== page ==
Kraut Okonomiyaki

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Kraut Okonomiyaki

Serves 4


1 large cabbage
roughly 1 tablespoon (15g) salt, 2% the weight of the cabbage
1 teaspoon caraway seeds, toasted

100g all-purpose flour
½ teaspoon (3g) salt
1 teaspoon (5g) sugar
½ teaspoon (3g) baking powder
2 eggs
2-inch Chinese yam (nagaimo), grated into a paste, optional
100ml dashi stock, made by simmering kombu and bonito flakes in water for 30 minutes
500g sauerkraut, from above
4 tablespoons vegetable oil, for frying

Okonomiyaki sauce (feel free to buy the ready-made ones)
50g ketchup
35g Worcestershire sauce
20g oyster sauce
20g fine light brown sugar

Rest of the toppings
Japanese mayonnaise
dried bonito flakes (katsuobushi)
dried seaweed, ideally in thin slices but flakes is fine too
1 stalk spring onion, sliced thinly


  1. Kraut: Quarter the cabbage, discard the core, and then slice it up thinly. Weigh the sliced cabbage, and measure out salt so that it is 2% of the weight of the cabbage. Transfer the cabbage to a bowl, and sprinkle the salt and toasted caraway seeds over the cabbage, and then squeeze and massage the cabbage for 3-5 minutes until it starts to release its juices. Let the cabbage sit in its juices for 20-30 minutes, then massage it a little more before transferring it into a mason jar or container, tamping it down so the cabbage is submerged in its liquid. (You can add a few tablespoons of water to it if it doesn’t quite submerge.) Then, secure a cheesecloth or paper towel over the jar or container, and leave it out at room temperature to ferment for at least a week before refrigerating it in an airtight container. (Some people let it ferment for several weeks, but I like the fresher krauts!)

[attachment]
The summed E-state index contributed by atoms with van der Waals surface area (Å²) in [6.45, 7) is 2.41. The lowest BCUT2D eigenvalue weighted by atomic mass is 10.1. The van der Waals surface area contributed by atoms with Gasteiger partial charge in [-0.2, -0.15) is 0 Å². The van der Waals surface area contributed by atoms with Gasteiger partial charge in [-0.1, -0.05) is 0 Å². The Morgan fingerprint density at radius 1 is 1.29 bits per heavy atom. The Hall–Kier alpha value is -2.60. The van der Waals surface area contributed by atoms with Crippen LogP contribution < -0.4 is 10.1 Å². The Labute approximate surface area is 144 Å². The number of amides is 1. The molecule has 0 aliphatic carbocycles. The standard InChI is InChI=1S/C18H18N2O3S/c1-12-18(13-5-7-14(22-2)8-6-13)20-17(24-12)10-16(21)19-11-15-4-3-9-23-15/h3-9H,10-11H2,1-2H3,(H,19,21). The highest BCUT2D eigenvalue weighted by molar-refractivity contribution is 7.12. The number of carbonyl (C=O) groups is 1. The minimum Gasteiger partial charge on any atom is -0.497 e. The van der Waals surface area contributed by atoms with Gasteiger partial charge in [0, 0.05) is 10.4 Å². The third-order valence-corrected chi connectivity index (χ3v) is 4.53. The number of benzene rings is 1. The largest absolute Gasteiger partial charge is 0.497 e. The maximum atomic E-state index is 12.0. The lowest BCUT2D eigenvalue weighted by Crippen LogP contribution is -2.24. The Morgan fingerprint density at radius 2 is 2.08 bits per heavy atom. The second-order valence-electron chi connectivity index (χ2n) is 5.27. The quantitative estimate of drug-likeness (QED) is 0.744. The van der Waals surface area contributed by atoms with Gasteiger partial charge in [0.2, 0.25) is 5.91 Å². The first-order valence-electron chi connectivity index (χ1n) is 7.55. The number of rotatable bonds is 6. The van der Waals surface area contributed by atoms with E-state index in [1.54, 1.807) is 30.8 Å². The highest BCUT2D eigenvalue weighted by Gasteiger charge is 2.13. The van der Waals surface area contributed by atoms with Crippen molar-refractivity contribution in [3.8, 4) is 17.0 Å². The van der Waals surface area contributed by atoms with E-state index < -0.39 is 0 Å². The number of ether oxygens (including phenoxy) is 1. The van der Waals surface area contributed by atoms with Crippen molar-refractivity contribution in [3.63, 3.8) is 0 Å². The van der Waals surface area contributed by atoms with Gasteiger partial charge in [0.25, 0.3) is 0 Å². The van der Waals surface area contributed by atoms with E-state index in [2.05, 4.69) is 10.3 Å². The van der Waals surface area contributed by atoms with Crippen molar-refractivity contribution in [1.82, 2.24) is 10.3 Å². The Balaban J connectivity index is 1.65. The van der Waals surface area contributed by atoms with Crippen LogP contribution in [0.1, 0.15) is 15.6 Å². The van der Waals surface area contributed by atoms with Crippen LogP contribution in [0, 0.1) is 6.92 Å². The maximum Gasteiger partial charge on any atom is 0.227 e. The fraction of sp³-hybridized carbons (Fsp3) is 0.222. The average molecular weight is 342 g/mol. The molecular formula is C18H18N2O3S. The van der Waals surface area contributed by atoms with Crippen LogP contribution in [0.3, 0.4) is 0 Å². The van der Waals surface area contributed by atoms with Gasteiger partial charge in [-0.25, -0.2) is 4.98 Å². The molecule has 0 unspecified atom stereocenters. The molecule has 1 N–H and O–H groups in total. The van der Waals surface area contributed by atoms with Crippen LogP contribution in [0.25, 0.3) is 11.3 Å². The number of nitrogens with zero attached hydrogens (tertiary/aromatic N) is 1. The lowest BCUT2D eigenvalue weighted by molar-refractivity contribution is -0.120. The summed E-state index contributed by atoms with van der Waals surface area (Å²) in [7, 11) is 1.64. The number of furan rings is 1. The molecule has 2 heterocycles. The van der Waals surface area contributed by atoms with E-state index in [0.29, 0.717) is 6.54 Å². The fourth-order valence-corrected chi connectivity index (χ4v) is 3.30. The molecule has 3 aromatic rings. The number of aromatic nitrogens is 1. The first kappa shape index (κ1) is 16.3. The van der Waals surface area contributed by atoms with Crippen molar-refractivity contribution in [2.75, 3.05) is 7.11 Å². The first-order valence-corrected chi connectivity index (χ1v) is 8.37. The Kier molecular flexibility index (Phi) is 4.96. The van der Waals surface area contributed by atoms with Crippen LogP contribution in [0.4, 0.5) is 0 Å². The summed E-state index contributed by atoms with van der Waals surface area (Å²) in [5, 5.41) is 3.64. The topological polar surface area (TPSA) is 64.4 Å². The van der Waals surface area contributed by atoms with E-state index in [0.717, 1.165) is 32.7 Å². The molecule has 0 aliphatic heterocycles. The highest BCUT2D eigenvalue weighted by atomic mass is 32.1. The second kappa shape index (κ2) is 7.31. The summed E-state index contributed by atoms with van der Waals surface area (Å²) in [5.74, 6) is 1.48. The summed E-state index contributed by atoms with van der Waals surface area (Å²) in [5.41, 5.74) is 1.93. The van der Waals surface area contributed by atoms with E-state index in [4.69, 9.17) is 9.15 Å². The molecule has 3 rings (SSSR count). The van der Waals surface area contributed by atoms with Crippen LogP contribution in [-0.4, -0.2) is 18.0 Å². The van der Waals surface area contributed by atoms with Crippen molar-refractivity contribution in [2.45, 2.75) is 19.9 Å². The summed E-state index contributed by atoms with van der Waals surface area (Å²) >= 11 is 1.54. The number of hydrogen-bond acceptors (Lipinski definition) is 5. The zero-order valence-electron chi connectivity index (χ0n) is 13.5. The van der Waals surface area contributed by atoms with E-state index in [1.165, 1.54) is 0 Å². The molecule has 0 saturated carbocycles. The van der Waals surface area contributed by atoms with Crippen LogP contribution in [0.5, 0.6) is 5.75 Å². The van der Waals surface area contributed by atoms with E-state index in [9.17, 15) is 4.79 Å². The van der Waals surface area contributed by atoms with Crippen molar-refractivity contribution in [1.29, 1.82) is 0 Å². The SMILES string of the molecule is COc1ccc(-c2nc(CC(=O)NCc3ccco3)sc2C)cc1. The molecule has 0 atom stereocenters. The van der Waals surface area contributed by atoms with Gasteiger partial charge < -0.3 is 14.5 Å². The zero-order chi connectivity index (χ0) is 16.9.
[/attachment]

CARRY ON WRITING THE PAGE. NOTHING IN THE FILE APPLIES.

2. Okonomiyaki batter: Mix the flour, salt, sugar, and baking powder together. Then, add in the eggs, grated nagaimo, and dashi stock (make sure this isn’t too hot as it’ll scramble the eggs) and whisk until no lumps remain. Finally, add in the sauerkraut and stir until well combined. Let it sit in the refrigerator until you’re ready to fry them up.

  3. Prep toppings: Meanwhile, prepare all the okonomiyaki toppings. To make the okonomiyaki sauce, just mix the ketchup, Worcestershire sauce, oyster sauce, and brown sugar in a bowl until a smooth sauce forms.

  4. Cook okonomiyaki: Add a bit of vegetable oil to a non-stick pan, and heat the pan over a medium flame. Then, add in a ladle-full of the okonomiyaki batter, and spread it out until it’s roughly ½ an inch thick. Let it cook for 2 minutes on one side, or until nicely browned, then flip it over and let the other side fry for another 2 minutes. When done, remove it from the pan and transfer it onto a plate.

  5. Toppings: Drizzle the okonomiyaki sauce and Japanese mayo onto the okonomiyaki. (Use squeeze bottles to help you get that classic okonomiyaki cross-hatch pattern.) Then top it with lots of katsuobushi, dried seaweed, and sliced spring onion, and feast away!